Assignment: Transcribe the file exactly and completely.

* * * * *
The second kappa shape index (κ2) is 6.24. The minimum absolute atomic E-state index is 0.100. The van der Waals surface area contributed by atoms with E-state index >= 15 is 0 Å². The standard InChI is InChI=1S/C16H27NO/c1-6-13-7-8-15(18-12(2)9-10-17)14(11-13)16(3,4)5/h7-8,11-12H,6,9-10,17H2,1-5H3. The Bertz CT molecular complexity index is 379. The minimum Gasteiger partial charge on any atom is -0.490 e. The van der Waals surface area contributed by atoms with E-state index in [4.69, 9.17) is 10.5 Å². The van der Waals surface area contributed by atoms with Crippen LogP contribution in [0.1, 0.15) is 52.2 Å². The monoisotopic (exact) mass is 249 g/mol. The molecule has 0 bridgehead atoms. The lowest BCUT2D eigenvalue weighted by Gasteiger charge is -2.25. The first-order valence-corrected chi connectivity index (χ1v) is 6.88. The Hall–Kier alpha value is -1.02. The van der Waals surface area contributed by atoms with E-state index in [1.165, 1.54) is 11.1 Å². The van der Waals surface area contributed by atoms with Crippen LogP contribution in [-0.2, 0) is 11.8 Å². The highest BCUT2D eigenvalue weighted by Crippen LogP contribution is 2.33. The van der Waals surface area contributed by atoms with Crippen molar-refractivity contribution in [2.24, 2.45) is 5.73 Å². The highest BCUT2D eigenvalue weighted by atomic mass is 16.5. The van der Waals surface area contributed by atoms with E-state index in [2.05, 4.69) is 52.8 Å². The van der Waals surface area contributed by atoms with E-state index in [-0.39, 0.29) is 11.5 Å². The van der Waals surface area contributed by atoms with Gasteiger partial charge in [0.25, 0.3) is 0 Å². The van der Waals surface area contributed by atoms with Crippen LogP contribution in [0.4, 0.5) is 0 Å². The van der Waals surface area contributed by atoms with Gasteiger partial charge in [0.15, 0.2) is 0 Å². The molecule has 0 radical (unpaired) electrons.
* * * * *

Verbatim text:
The second kappa shape index (κ2) is 6.24. The minimum absolute atomic E-state index is 0.100. The van der Waals surface area contributed by atoms with E-state index >= 15 is 0 Å². The standard InChI is InChI=1S/C16H27NO/c1-6-13-7-8-15(18-12(2)9-10-17)14(11-13)16(3,4)5/h7-8,11-12H,6,9-10,17H2,1-5H3. The Bertz CT molecular complexity index is 379. The minimum Gasteiger partial charge on any atom is -0.490 e. The van der Waals surface area contributed by atoms with E-state index in [4.69, 9.17) is 10.5 Å². The van der Waals surface area contributed by atoms with Crippen LogP contribution in [0.1, 0.15) is 52.2 Å². The monoisotopic (exact) mass is 249 g/mol. The molecule has 0 bridgehead atoms. The lowest BCUT2D eigenvalue weighted by Gasteiger charge is -2.25. The first-order valence-corrected chi connectivity index (χ1v) is 6.88. The Hall–Kier alpha value is -1.02. The van der Waals surface area contributed by atoms with E-state index in [1.165, 1.54) is 11.1 Å². The van der Waals surface area contributed by atoms with Crippen LogP contribution in [-0.2, 0) is 11.8 Å². The highest BCUT2D eigenvalue weighted by Crippen LogP contribution is 2.33. The van der Waals surface area contributed by atoms with Crippen molar-refractivity contribution in [2.24, 2.45) is 5.73 Å². The highest BCUT2D eigenvalue weighted by atomic mass is 16.5. The van der Waals surface area contributed by atoms with E-state index in [2.05, 4.69) is 52.8 Å². The van der Waals surface area contributed by atoms with E-state index in [-0.39, 0.29) is 11.5 Å². The van der Waals surface area contributed by atoms with Gasteiger partial charge in [0.25, 0.3) is 0 Å². The van der Waals surface area contributed by atoms with Crippen LogP contribution in [0.4, 0.5) is 0 Å². The van der Waals surface area contributed by atoms with Gasteiger partial charge in [0.15, 0.2) is 0 Å². The molecule has 0 radical (unpaired) electrons.